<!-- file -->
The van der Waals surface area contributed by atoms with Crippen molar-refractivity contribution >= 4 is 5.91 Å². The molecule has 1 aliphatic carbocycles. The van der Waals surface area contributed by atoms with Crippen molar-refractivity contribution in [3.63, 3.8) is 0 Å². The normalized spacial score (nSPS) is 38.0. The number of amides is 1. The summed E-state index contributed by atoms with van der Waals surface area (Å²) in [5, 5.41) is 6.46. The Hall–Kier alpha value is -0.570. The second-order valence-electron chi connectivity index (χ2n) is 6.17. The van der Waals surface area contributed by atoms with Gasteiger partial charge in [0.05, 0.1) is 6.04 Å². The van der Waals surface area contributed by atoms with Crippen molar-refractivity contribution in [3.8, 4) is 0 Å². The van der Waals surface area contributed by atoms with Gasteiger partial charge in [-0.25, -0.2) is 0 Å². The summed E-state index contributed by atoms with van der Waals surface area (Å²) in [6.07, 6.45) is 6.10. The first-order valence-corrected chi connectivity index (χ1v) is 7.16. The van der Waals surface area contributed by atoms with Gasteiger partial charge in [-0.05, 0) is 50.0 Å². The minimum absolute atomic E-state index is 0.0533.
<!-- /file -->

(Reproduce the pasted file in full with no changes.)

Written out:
The van der Waals surface area contributed by atoms with Crippen molar-refractivity contribution >= 4 is 5.91 Å². The molecule has 1 aliphatic carbocycles. The van der Waals surface area contributed by atoms with Crippen molar-refractivity contribution in [3.63, 3.8) is 0 Å². The normalized spacial score (nSPS) is 38.0. The number of amides is 1. The summed E-state index contributed by atoms with van der Waals surface area (Å²) in [5, 5.41) is 6.46. The Hall–Kier alpha value is -0.570. The second-order valence-electron chi connectivity index (χ2n) is 6.17. The van der Waals surface area contributed by atoms with Gasteiger partial charge in [0.05, 0.1) is 6.04 Å². The van der Waals surface area contributed by atoms with Crippen molar-refractivity contribution in [3.8, 4) is 0 Å². The van der Waals surface area contributed by atoms with Gasteiger partial charge in [-0.25, -0.2) is 0 Å². The summed E-state index contributed by atoms with van der Waals surface area (Å²) in [6.07, 6.45) is 6.10. The first-order valence-corrected chi connectivity index (χ1v) is 7.16. The van der Waals surface area contributed by atoms with Gasteiger partial charge in [-0.05, 0) is 50.0 Å². The minimum absolute atomic E-state index is 0.0533.